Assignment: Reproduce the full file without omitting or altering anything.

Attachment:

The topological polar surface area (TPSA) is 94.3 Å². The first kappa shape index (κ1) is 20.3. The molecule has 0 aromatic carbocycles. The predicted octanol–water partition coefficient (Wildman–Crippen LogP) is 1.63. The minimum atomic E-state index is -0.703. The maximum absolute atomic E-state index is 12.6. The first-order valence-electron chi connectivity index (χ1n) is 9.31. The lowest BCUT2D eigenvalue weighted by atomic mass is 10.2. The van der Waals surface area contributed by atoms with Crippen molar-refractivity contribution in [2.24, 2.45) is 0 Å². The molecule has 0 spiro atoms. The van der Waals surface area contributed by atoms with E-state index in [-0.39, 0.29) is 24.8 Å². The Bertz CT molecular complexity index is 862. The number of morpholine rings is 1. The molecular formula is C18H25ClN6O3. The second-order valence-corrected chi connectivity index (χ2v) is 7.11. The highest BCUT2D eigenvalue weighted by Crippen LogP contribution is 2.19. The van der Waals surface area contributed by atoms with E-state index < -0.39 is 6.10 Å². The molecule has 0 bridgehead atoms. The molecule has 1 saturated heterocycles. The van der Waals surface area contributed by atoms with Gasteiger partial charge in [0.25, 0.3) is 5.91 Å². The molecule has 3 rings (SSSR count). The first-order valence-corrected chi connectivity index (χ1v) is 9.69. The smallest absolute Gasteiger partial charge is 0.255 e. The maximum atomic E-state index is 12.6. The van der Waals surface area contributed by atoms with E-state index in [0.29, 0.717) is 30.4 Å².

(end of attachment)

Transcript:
The topological polar surface area (TPSA) is 94.3 Å². The first kappa shape index (κ1) is 20.3. The molecule has 0 aromatic carbocycles. The predicted octanol–water partition coefficient (Wildman–Crippen LogP) is 1.63. The minimum atomic E-state index is -0.703. The maximum absolute atomic E-state index is 12.6. The first-order valence-electron chi connectivity index (χ1n) is 9.31. The lowest BCUT2D eigenvalue weighted by atomic mass is 10.2. The van der Waals surface area contributed by atoms with Crippen molar-refractivity contribution in [2.24, 2.45) is 0 Å². The molecule has 0 spiro atoms. The van der Waals surface area contributed by atoms with E-state index in [-0.39, 0.29) is 24.8 Å². The Bertz CT molecular complexity index is 862. The number of morpholine rings is 1. The molecular formula is C18H25ClN6O3. The second-order valence-corrected chi connectivity index (χ2v) is 7.11. The highest BCUT2D eigenvalue weighted by Crippen LogP contribution is 2.19. The van der Waals surface area contributed by atoms with E-state index < -0.39 is 6.10 Å². The molecule has 0 bridgehead atoms. The molecule has 1 saturated heterocycles. The van der Waals surface area contributed by atoms with Gasteiger partial charge in [0.25, 0.3) is 5.91 Å². The molecule has 3 rings (SSSR count). The first-order valence-corrected chi connectivity index (χ1v) is 9.69. The smallest absolute Gasteiger partial charge is 0.255 e. The maximum atomic E-state index is 12.6. The van der Waals surface area contributed by atoms with E-state index in [0.29, 0.717) is 30.4 Å².